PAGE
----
Agile 2018

Agile 2018
Speaking at Agile 2018

Tuesday, September 2, 2014

Ninjas, Rock Stars and Gurus need not apply.

Software is like jazz.  You better have "chops"
Being a technology professional is a mixed bag.  You are part of a social and technological wave helping to transform the world.  At the same time you are involved in petty arguments, massive egos, job insecurity and the nagging feeling that your labors are making someone else very wealthy.  You are also a rare commodity and receive plenty of anonymous job offers from people hoping to fill roles.  You also get to interact with recruiters who behave like talent agents trying to get you the next big gig, for a percentage.  This week I saw a job posting for a company looking for a “web ninja.”  It made me think about what I was going to look for when I start hiring.

The world of technology is very Darwinian.  An individual either knows how to code or they do not.  Many times I use a term for jazz music and say that a developer has “chops.”  This is because it is not easy to take a nebulous idea and transform it into working, testable code.  These individuals are rare and hard to find.  It took me the first five years of my development career to develop chops as a software developer.  Then the market changed and I had to learn how to code all over again and develop “chops” in that skill set.  It is an on-going process of learning and relearning how to do your job.  Being unable to change and adapt will doom you to irrelevance and unemployment.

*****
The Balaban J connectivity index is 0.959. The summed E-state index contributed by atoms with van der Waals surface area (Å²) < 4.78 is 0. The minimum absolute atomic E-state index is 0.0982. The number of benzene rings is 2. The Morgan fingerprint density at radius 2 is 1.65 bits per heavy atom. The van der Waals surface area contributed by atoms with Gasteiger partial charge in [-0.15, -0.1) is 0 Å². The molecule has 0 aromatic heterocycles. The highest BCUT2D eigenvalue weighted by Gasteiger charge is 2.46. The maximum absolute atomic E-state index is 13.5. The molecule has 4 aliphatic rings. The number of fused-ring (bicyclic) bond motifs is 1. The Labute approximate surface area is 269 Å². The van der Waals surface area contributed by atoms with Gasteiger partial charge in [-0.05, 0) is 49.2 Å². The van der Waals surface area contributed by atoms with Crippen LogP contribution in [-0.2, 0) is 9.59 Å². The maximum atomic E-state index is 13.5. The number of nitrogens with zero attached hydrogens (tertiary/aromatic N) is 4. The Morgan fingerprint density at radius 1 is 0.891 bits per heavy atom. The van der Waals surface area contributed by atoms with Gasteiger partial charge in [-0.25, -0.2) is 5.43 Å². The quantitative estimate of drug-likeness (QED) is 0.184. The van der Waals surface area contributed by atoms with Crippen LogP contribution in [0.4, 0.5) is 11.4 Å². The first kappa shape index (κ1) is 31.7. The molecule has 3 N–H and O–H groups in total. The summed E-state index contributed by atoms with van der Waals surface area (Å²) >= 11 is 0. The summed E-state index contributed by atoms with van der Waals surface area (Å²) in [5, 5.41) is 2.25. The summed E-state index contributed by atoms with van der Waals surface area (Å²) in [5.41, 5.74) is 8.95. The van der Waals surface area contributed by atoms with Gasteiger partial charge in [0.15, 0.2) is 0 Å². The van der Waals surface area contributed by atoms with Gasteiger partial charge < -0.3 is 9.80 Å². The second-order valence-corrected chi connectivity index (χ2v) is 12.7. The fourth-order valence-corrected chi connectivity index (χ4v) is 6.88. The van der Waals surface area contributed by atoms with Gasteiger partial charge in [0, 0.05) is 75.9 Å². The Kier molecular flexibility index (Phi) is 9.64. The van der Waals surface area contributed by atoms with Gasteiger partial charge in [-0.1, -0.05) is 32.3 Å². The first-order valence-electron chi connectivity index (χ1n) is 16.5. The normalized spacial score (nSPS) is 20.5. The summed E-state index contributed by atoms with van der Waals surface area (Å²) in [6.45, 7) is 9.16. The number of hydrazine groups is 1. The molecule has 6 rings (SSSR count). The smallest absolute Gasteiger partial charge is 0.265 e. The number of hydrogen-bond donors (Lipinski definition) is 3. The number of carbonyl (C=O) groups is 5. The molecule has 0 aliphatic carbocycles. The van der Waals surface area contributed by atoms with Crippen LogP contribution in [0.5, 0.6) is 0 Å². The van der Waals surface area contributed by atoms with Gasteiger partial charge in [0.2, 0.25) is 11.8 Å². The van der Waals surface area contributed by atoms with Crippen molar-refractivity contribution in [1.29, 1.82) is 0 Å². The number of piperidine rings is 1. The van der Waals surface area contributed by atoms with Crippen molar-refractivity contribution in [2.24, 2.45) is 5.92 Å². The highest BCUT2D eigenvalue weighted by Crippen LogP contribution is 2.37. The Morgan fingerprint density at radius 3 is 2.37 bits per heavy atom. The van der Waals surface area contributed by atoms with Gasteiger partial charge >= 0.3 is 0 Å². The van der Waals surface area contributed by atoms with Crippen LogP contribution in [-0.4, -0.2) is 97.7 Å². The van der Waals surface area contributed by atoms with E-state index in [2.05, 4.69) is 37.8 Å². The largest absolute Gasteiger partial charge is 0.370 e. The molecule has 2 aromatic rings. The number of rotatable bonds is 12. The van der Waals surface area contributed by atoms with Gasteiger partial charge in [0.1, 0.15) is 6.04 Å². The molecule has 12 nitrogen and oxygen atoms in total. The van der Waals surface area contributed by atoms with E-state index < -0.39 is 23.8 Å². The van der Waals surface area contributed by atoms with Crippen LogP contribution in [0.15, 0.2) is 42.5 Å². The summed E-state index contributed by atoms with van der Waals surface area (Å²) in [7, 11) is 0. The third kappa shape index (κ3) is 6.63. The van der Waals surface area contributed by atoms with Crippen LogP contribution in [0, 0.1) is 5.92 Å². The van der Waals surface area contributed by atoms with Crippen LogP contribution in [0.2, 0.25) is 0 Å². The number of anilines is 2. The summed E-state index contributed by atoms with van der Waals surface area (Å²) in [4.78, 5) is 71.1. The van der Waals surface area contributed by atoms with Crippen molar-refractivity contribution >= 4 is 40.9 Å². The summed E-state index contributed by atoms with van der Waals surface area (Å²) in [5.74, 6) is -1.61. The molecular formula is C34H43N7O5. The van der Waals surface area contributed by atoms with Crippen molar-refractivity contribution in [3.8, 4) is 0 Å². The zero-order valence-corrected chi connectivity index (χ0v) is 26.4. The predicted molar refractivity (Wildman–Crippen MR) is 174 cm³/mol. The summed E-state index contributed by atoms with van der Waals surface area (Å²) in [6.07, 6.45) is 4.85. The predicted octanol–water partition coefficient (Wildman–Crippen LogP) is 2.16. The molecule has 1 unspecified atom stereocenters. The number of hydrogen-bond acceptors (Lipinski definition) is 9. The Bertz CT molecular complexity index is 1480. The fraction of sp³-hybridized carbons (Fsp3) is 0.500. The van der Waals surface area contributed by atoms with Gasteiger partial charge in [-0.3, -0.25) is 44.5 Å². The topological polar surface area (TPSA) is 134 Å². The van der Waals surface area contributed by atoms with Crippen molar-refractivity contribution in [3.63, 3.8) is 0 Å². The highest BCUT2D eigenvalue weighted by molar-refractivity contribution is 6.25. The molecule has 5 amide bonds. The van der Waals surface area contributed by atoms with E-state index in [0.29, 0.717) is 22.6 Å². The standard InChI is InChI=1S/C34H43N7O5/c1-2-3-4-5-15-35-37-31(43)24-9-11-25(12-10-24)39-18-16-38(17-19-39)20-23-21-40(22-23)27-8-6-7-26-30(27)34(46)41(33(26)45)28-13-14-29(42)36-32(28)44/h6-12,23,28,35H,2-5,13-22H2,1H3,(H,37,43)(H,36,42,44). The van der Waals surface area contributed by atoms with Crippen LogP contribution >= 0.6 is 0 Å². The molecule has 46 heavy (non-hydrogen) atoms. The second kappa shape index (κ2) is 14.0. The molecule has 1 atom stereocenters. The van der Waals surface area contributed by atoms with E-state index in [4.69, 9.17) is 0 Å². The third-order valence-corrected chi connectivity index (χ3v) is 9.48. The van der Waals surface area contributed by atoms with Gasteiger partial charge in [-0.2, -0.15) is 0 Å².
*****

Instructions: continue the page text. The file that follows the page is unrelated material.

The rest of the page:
This is why I found the job posting for a “web ninja” so amusing.  Some employers are so desperate for talent with chops that they will do anything and everything to make their work seem “cool” and cutting edge.  The reality in technology is that most of the work is pretty mundane.  You are helping square peg systems communicate with round hole systems.  You are moving data from point A to point B.  Finally, many of the people who use your systems are not looking for the next big innovation but rather something which works good enough.

As a software developer and entrepreneur, I am not looking for ninjas, rock stars, or gurus.  I am looking for people who can work together in a team and have chops.  These are people who are not experts but are willing to learn.  These are people willing to mentor junior developers so that they can grow to their level of expertise.  These are folks willing to stand over the shoulder of a peer so they can together fix a gnarly bug.  In other words, I am looking for professionals who get the work done with quite assertiveness and a sense of craft.

A ninja will not document code or write unit tests.  I also suspect they will use the most complicated path from point A to point B.  Rock stars will refuse to change code after a code review and insist they receive all the attention when the project succeeds.  I will not see them take responsibility when code fails.  Finally, a guru has such a specialized skill set that they cannot see other ways of solving problems.  It is the old adage that if your only tool is a hammer everything else starts looking like a nail.  This is one of the few times I will agree with Robert Heinlein, “Specialization is for insects.”  A guru is nothing more than a technological insect.

So you can keep your gurus, rock stars, and ninjas.  I will settle for something a little less flashy and more efficient.

Until next time.